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Businessman wanted over Garda Adrian Donohoe murder investigation fights extradition from UK

James Flynn

Robin Schiller

A businessman wanted by gardaí as part of the Adrian Donohoe murder investigation has challenged his removal from the UK.

Last week a London judge ordered the extradition of James Flynn back to Ireland where he is set to face a charge of robbery at Lordship credit union, Dundalk, on January 25, 2013.

Det Gda Donohoe (41) was on a cash escort that night when he was ambushed by a five-man gang and shot dead before they fled with €7,000 in cash.

James Flynn (31), originally from south Armagh, is not charged with murder. He is also facing an additional charge of conspiracy to commit burglary between 2012 and 2013.

However, yesterday he formally lodged a permission to appeal the extradition order made by Westminster Magistrates' Court.

A spokesman said that it could take as long as two months to list a hearing date for the matter before the UK's High Court.

Mr Flynn's defence had argued against the extradition, citing the passage of time between the alleged offending and when he was first arrested near Watford last July.

His barrister also said that his client suffers from memory loss and is unable to recall events from around the time of the credit union robbery.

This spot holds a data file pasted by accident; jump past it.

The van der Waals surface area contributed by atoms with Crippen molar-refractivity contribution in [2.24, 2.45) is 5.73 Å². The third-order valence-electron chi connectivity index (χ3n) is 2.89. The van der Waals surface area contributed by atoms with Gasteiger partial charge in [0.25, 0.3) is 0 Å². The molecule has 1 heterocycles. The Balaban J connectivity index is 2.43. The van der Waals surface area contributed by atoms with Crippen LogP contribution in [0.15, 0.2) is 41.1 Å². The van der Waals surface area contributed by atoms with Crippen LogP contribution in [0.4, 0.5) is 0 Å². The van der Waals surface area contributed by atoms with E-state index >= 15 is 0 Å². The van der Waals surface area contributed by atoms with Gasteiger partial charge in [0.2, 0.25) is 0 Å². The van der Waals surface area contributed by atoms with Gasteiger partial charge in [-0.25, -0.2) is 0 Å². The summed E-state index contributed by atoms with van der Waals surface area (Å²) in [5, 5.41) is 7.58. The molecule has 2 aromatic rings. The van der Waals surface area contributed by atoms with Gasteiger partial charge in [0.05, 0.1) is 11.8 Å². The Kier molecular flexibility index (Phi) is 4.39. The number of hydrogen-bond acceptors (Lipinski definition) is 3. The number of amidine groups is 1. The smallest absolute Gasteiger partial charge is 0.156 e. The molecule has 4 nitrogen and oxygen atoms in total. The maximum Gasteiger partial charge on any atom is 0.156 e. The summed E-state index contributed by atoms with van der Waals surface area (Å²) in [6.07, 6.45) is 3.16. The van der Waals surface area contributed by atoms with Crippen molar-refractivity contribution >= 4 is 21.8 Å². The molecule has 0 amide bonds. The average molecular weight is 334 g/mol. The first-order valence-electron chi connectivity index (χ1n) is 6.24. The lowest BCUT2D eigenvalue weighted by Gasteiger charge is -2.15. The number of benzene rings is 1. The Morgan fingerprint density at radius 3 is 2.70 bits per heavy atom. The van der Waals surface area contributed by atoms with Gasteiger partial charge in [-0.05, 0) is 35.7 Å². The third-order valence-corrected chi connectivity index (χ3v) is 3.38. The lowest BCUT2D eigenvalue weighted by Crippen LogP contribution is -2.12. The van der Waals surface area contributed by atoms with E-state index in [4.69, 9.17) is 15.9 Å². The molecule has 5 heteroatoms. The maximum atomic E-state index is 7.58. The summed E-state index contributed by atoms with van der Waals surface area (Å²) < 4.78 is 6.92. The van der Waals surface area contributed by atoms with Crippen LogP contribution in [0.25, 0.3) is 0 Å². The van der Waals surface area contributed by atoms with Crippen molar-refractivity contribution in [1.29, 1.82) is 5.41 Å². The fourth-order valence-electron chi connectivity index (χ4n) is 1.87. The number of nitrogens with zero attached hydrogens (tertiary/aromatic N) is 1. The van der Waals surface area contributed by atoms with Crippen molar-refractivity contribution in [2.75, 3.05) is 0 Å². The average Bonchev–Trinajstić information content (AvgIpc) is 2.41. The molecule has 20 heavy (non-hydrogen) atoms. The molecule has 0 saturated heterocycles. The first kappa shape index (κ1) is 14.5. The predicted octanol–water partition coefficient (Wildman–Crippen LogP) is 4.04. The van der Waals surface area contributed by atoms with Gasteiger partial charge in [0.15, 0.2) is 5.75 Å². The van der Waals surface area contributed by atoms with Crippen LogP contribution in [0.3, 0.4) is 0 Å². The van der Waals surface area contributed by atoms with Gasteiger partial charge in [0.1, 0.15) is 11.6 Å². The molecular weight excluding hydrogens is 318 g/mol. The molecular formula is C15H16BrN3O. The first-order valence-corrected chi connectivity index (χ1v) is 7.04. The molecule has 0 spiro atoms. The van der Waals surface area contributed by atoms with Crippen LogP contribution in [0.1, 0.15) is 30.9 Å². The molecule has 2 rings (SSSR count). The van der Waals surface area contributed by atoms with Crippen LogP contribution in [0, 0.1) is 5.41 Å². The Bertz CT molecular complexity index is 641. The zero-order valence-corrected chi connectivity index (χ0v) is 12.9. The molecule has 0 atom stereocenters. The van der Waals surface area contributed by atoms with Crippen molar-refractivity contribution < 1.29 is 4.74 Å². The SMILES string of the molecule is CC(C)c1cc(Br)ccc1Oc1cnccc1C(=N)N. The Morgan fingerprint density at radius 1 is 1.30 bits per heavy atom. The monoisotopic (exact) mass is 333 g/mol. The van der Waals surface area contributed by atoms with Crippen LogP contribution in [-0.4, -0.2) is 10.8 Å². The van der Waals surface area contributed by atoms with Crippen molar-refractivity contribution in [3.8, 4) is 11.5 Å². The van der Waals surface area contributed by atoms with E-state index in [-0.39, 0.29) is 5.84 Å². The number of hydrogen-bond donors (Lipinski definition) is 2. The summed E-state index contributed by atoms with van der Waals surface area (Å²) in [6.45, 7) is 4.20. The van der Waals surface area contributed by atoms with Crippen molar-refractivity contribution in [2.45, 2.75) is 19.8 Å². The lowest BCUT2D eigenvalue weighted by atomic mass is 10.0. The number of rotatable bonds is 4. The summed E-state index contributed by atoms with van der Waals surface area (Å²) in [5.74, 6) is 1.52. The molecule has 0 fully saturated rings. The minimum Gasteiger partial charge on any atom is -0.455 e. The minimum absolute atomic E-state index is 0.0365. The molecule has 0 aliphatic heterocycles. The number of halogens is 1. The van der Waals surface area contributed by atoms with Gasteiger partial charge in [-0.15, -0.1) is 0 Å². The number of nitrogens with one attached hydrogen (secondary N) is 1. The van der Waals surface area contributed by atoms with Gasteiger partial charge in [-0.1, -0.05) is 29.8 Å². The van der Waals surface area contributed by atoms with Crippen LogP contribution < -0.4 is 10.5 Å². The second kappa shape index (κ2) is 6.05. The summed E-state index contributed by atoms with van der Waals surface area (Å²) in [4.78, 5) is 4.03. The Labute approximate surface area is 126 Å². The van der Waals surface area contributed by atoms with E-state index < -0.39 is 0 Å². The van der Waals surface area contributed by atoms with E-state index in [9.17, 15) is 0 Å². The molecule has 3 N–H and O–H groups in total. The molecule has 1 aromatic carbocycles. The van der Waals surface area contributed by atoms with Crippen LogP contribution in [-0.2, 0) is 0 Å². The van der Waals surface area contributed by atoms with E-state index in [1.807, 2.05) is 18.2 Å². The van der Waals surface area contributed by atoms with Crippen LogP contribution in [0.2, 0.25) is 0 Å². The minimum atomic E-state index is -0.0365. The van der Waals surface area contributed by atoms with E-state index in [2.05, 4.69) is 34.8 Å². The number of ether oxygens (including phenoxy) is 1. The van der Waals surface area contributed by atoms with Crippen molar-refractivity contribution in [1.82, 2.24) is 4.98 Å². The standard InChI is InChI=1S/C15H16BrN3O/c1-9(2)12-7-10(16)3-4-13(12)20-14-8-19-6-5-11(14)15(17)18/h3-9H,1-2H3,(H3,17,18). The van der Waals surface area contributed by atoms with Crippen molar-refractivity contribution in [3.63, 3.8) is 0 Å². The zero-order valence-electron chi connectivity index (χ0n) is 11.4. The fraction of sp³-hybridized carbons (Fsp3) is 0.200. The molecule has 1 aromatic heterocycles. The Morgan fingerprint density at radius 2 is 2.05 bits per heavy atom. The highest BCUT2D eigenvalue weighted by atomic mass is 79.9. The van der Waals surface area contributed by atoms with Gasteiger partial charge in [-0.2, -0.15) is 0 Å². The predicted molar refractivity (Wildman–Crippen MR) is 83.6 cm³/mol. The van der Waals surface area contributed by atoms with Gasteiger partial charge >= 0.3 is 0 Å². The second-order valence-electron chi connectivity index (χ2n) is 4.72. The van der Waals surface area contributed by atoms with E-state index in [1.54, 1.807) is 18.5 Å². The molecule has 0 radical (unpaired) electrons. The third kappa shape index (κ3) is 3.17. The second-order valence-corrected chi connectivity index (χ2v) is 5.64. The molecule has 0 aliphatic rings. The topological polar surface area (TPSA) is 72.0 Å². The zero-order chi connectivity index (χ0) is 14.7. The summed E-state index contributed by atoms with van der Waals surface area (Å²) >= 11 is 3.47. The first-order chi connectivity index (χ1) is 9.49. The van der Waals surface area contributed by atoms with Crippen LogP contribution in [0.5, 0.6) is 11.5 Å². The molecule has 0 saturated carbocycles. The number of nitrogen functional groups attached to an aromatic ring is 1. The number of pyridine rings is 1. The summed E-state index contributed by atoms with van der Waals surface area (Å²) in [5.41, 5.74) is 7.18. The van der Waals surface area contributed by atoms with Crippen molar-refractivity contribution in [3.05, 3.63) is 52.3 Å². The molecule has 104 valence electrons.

The prosecution argued that there was only a delay because of the complexity of the investigation which generated 6,000 lines of inquiry, 3,300 statements and 3,300 reports.

The major investigation also spanned lines of inquiry in the UK, the Netherlands, Germany, Australia and America.

The UK court was previously told another man is due to go on trial in October and that Irish authorities "hope Mr Flynn can join the co-defendant and be tried together".

The co-accused, Brendan 'Benny' Treanor (33) with an address in Dundalk, Co Louth, is also charged with the credit union robbery and conspiracy to commit burglary.

He is due to go on trial before the Special Criminal Court after the DPP applied for a certificate for the accused to be tried before a non-jury court.

In certain cases, the State can apply for a certificate to transfer a trial to the non-jury court if it is believed the ordinary courts are inadequate to secure the effective administration of justice.

Brendan Treanor is currently taking judicial review proceedings to challenge the decision to trial him before three judges instead of a jury.

That case is due to come before the courts here again next month where it is listed for mention.

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